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Why China property isn’t facing Armageddon

Frederic J. Brown | AFP | Getty Images

China's slowing property market may be drawing comparisons with the U.S. housing bust, but some analysts are starting to call a recovery and see developer stocks as a bargain.

"I foresee price declines for less than six to 12 months and then it will come back to a recovery trend, especially for tier three cities," Carol Wu, head of research at DBS Vickers, said at an event this week for clients of DBS' private bank.

That means the shares of China's developers are in bargain territory on a 12-month horizon, she said. The sector is "really quite attractive" at around five times earnings, with even the biggest players such as Vanke and COLI trading around six to seven times earnings, compared with expectations for growth of around 10-20 percent over the next few years, she said.

Read More China property primed for shake-up as downturn drains cash

Concerns that China's property market is a popping bubble have moved to the front burner recently, with home sales in the January-May period down 8.5 percent on year in value terms. Property is estimated to account for around 20 percent of the mainland's gross domestic product (GDP).

Wu believes the slowdown is in reaction to 2013's strong sales, when many homebuyers advanced their purchases out of fear prices would continue to rise.

She expects prices in tier two and three cities will fall another 10-20 percent over the next 12 months as developers begin to cut sales prices more aggressively. China's tier system ranks cities on their population size, services standards and stage of infrastructure. Although there's no strict definition, the first tier generally includes China's four biggest cities, while tier-two cities generally are provincial capitals and special administrative cities with a population of above 3 million.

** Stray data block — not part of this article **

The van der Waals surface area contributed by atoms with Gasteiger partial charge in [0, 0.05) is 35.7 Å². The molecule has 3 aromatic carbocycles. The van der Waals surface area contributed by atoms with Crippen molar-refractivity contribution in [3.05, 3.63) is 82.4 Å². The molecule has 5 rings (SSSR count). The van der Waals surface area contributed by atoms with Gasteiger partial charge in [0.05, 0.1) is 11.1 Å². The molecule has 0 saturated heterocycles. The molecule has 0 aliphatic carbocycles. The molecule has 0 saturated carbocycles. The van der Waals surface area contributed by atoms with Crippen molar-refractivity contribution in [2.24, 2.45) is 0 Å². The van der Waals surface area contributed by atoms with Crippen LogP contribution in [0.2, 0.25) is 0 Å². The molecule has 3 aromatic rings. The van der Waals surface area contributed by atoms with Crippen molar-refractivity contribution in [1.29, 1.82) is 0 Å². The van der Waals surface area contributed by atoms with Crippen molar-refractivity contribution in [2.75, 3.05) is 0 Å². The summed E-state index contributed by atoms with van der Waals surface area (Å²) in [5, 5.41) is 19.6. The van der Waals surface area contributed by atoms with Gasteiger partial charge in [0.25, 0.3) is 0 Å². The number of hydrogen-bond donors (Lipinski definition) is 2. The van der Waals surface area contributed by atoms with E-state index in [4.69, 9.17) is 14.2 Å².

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But while many analysts point to China's tier-three cities as the least likely to recover quickly, Wu is more bullish.

"If you look at the land supply and new construction starts over the past two years, actually those two indicators have started to fall since 2012," she said. "I actually expect a better demand-supply balance in tier-three cities in about a year. The market will start to recover in a year and maybe in two years we will see tier-three cities coming into an undersupply situation, which will support prices."

Nomura is also relatively bullish on China's property market.

Read More Are China's property vacancies a danger sign?

"The market should be largely stable over the next three to four years (a good time for the market to adjust/slow overall real estate investment), followed by a mild decline afterwards," it said in a note this week. "This is mainly supported by the baby boom in the late 1980s, stable marriage population, number of university graduates, decrease of household sizes, and improving per-capita living space."

The bank advises investors stick with big developers as they'll likely outperform as the market consolidates and as they have access to cheaper financing.

Read More China's May home prices rose at slowest pace this year

CIMB also doesn't expect a property Armageddon.

Prices or sales volumes would need to decline by around 40 percent annualized before developers would no longer be able to service their current debts, CIMB said in a note this week after stress testing the cashflows of 135 listed developers.

By way of comparison, the 2008 and 2012 property market declines saw sales values fall by 16.3 percent and 5.0 percent respectively from their peak to trough, it said.

Read More Moody's turns negative on China property

"Much of the current pain in the property market was engineered by the central government in order to deflate excesses," CIMB said, citing demand-side restrictions such as tougher mortgage requirements and supply-side regulatory moves including monetary policy to reduce funding.

"As the government engineered this crisis, they can un-engineer the crisis relatively easily if it starts to threaten the financial system in a big way," CIMB said.

—By CNBC.Com's Leslie Shaffer; Follow her on Twitter @LeslieShaffer1

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  • Diana Olick serves as CNBC's real estate correspondent as well as the editor of the Realty Check section on CNBC.com.